For comic book artist Rutu Modan, creating characters involves as much action as thought. The Israeli artist has long asked friends to act out panels from her meticulously planned storyboards. “I like to use body language in my characters,” she says. “Each character has his own way of moving.” For her latest novel, The Property (Drawn & Quarterly), she hired actors to stage scenes from the tale, of family dynamics and historical scars, in her apartment. “We were like kids, playing an imaginary game,” She says. Modan’s process may be unique, but to the actors it seemed natural. “What do they know about comics? They thought, This is how comics are done."
Modan is a reliable source on the medium: she’s been drawing comics since she was five. The Property is her second solo graphic novel, and the book evolved out of a series she created for the New York Times website. Two columns, one each, were inspired by her grandmothers. From there, she developed the story of Mica, a young woman who has just lost her father and is accompanying her grandmother Regina from Israel to her former home in Warsaw to take back the family’s old apartment. While Mica is eager to help Regina reclaim what is rightfully hers, Regina’s feelings about returning to Poland are more complicated. Modan renders her ambivalence in expert strokes of elderly crankiness. But there’s more to Regina’s resistance than Mica realizes.
The Property depicts lost-in-translation moments between a new generation of Israeli young people and the generation of the “big war.” “Suddenly, there’s this nostalgia for Poland,” says Modan. “Because of the stories they’ve heard from their parents, how wonderful it was, how rich we were, maybe. It was not always true, but this is part of thinking about the past.” This has led to a conversation in Israel about the property lost in the war. Modan explains that young people think treasures wait for them in Poland, or, as in The Property, at least some anemic form of justice for the suffering of their elders. Mica longs to reclaim her grandmother’s apartment because she feels Regina deserves to get it back. But, as Modan explains, reclaiming what was lost is complicated not only by trauma but bureaucracy.
During the war, the city was destroyed by bombs. “If you look at a photo from ’45 of Warsaw, you see a desert,” Modan says. The communists moved in and rebuilt. Property was nationalized. After the fall of the Soviet Union, people who had fled other parts of Poland began to slowly reclaim what had been taken from them when they were forced into ghettos and concentration camps. But in Warsaw, ex-pats had to not only have proof of ownership, but also proof that they had made an attempt to get their property back before 1948. “People who went to the Ghetto didn’t always keep papers. Most of the archives were burned down,” Modan says. “If you think about the survivors, they were fighting to create new lives, to build a life from the ruins. So to find a letter that they wrote, it’s possible, but...” She trails off.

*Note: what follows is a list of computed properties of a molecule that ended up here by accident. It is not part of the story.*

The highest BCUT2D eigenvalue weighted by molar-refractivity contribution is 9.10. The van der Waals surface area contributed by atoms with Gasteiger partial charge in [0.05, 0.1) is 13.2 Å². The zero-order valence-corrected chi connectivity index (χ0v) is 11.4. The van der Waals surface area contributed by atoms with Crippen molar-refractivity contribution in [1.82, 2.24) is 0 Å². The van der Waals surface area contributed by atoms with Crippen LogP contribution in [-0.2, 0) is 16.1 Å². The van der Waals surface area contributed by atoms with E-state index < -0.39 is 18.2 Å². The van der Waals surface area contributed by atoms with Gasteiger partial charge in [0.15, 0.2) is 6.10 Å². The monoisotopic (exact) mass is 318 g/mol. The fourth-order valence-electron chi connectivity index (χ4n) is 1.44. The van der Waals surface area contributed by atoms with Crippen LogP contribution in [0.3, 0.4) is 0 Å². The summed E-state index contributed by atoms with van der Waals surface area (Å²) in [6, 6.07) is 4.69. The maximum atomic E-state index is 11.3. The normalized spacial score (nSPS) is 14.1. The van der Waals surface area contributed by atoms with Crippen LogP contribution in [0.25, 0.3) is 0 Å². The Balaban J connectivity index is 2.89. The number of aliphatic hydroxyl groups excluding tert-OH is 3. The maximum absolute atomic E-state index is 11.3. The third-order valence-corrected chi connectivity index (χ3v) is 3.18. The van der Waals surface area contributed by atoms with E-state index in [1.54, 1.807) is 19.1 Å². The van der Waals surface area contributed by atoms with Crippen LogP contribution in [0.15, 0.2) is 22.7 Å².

This history and the resulting family dynamics influence The Property in equal measure. Mica and Regina’s familiarity and fights are as intertwined as a strand of DNA. They’re shadowed on their trip by a frustrating family friend, claiming to be in Warsaw for a conference. “He’s based on my uncle, who’s a very nice and very irritating person,” Modan says. Both women find romantic foils in the city, and Mica’s Polish paramour is inspired by a combination of Modan’s husband and herself.
When I ask Modan—who says she can tell me so much about property reclamation in Poland that she could be a lawyer—whether it was the familial or historical elements that interested her more about writing this story, she says, “It’s not one thing. Family relations are always part of my stories, that’s my life. And family’s not always easy to have. I was interested in how history influenced a life, or mostly this generation, the generation of the big war.” There’s a unique narrative here, the story of people who have experienced something they could probably never begin to describe to those who came after. “Their lives suddenly went in a different direction than they planned, due to history,” she says. “And I was interested in the way we deal with the past.”